And so Catholics attempt to mimic Jesus’ pre-ministry sacrifices (his end-of-ministry one being a bit beyond our reach) during Lent by giving up something tempting, like coffee or soda. Perhaps the most in-depth look at what it means to sacrifice something during Lent is the 2002 Josh Hartnett film, 40 Days and 40 Nights, in which the main character gives up sex for Lent, right before he meets the girl of his dreams (his definition of “sex” included masturbation and, somewhat ludicrously, kissing). Hilarity ensues. Having never actually seen the film, I imagine they don’t allow the major loophole that many Catholics (and by this, I mean my mom’s family) allow. Since Sundays don’t count toward the whole 40 days, you can give in to your temptation on Sunday and have coffee, soda, or in Josh Hartnett’s character’s case, sex, while still maintaining your “sacrifice.” This is a bigger cop-out than Sundays not counting in the first place.

Catholics do have another option during Lent, however. Instead of giving up something bad, we can try to do something good. This can be doing community service, attending Stations of the Cross (held on Friday nights in most Churches), or reading the Bible. This last one works especially well because you can do it year after year before re-reading anything. A chapter a night during Lent means you can finish the Gospels (89 chapters) in just two years (92 days). You’ll take down the New Testament sometime during your sixth Lent of reading, and close the entire Bible (assuming you start with the New, or Better, Testament) in a scant 29 years.

Last but not least, we have what Josh referred to as the “not eating meat thing.” On Ash Wednesday and Fridays throughout Lent, we abstain from eating meat while also quasi-fasting. Now this is fasting in the loosest sense possible: We’re allowed two small meals and one big one, with no snacks in-between. Yeah, Fridays are HARD.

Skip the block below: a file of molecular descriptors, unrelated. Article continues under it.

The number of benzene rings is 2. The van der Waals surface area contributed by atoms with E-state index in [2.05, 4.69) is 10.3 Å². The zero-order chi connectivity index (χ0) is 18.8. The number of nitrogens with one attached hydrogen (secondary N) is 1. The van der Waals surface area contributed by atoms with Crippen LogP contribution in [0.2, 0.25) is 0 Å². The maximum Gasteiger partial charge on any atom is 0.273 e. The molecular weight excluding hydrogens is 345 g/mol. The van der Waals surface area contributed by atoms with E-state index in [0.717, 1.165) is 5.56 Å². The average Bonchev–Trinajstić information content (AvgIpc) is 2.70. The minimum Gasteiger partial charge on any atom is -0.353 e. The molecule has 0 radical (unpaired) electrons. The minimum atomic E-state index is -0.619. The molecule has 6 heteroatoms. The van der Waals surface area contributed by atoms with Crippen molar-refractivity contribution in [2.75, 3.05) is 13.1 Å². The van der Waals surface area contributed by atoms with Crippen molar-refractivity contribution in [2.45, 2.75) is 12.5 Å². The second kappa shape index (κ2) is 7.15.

The abstention from meat does create some social awkwardness every once in a while, like if we go to a restaurant and order something that has meat only to remember it’s Friday and that we can’t eat it and we have to either track down the waiter/ress to place a supplementary order or pretend we’re sick and that’s why we’re not eating.*

*I am not speaking from personal experience at all.

So while you enjoy your coffee, soda, sex, and Friday meat for the next several weeks, try to remember the sacrifices your Catholic friends are making. Except if it’s Sunday.

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8 responses to this post.

  1. Posted by John S on February 24, 2010 at 10:31 PM

    Only you would find “all the kingdoms of earth” to not be a sufficient temptation. What should Satan have offered? The complete Arrested Development Box Set?

    Reply

  2. But it was all the kingdoms with the qualification that Jesus worship Satan; it’s essentially the same offer JC had from his Pop.

    Reply

  3. Posted by Josh on February 24, 2010 at 11:26 PM

    With regards to your accidental ordering of meat dilemma, another alternative would just be to pretend, after long last, that you reached the moral conclusion (RIGHT after you ordered) that vegetarianism is the only morally legitimate eating philosophy. This played a role in me getting a “Vegetarian card” mid-year at a certain higher educational institution.

    Reply

  4. Posted by Douglas on February 25, 2010 at 12:44 AM

    Some Protestants also observe Lent (like anyone wants to hear about what Protestants do). But not the meat part, because come on.

    Reply

  5. Posted by Douglas on February 25, 2010 at 12:58 AM

    Just so no one thinks I’m trying to steal credit for anything, here’s the reference from Martin Luther on that last part, from his 95 Theses.

    “LXXXIX. Omnia sunt bona. Sed non carni, quoniam venite.”
    “No. 89 Everything’s cool. But not the meat part, because come on.”

    Reply